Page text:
SASSA Warns Of Card Swopping Scam

Reports have been circulating on social media about scammers pretending to be SASSA agents. The scammers promise beneficiaries that they can swop their SASSA cards for food vouchers. This is not the first time that scammers have taken advantage of unsuspecting beneficiaries.

The scammers would take the real cards from SASSA beneficiaries and give them fake cards. KwaZulu-Natal SASSA spokesperson Sandy Godlwana has urged SASSA beneficiaries to beware of the scam and beware of people visiting their homes promising one thing in exchange for another. 

“Sassa is not currently issuing food vouchers and is not planning to embark on a card swop drive. Changing of cards and PIN resets can only be done at Sassa and South African Post Offices. Under no circumstances will Sassa visit households to swop cards,” said Godlwana.

She said SASSA has not received any complaints from victims yet, but they are aware that some beneficiaries have fallen victim to the scam.  

“There are some people who have not received their payments because their cards were taken, so we have arranged for those who have been scammed to make an affidavit confirming their story and then visit our offices to receive manual payments,” she said.

Cards and pins can only be changed at SASSA or at the South African Post Offices. Regional executive manager for SASSA in KZN, Themba Matlou has asked the public to report any scams.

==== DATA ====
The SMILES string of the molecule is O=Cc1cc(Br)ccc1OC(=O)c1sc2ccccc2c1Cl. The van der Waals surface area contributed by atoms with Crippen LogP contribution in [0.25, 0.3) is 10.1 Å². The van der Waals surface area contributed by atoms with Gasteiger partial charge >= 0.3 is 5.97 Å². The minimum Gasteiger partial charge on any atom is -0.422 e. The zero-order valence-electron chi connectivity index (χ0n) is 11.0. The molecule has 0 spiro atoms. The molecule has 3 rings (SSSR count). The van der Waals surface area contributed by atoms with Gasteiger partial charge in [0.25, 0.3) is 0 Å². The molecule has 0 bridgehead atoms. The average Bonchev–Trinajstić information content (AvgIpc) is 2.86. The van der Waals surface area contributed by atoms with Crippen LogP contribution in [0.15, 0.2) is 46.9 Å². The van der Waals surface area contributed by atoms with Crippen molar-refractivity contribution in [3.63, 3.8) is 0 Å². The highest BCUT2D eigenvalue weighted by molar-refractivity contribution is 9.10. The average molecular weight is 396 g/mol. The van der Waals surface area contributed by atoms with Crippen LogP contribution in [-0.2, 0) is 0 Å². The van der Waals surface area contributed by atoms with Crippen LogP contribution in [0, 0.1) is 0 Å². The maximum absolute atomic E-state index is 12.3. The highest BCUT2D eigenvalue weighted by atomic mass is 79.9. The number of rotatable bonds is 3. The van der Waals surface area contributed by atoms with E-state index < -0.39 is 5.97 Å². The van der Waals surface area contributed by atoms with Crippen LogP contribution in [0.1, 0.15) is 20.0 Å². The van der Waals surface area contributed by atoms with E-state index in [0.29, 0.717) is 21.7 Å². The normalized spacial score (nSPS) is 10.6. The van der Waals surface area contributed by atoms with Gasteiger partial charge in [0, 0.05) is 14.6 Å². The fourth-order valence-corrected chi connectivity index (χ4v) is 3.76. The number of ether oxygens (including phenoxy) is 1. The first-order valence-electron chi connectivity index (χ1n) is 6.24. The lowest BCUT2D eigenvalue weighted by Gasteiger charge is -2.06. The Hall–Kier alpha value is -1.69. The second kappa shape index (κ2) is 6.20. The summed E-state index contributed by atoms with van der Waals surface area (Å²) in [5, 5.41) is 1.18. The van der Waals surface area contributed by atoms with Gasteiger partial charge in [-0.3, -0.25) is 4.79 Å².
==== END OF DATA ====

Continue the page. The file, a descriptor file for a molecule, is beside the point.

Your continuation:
“We appeal to the public to be vigilant, if beneficiaries are suspicious of anything related to their cards, they must immediately call or visit their nearest SASSA offices or report at the nearest police station,” 

SASSA has an anti-fraud strategy to crack down on criminals and anyone trying to take advantage of beneficiaries.  

SASSA CEO, Totsie Memela said as part of the anti-fraud strategy, SASSA is working with the justice system to crack down on attempts of fraud and theft. 

"We have adopted a zero-tolerance approach to fraud and will stop at nothing to root it out at first sight, so criminals, be warned," said Memela. 

"This strategy is driven by multi-disciplinary teams of law enforcers who collaborate to detect fraud and unleash the might of the law on those suspected of committing it."

Members of the public are encouraged to report cases of corruption to the anti-corruption hotline on 0800 43 43 73.

"We need to work together even more with the public to fight corruption and ensure that public funds are not abused by anyone," said SASSA.

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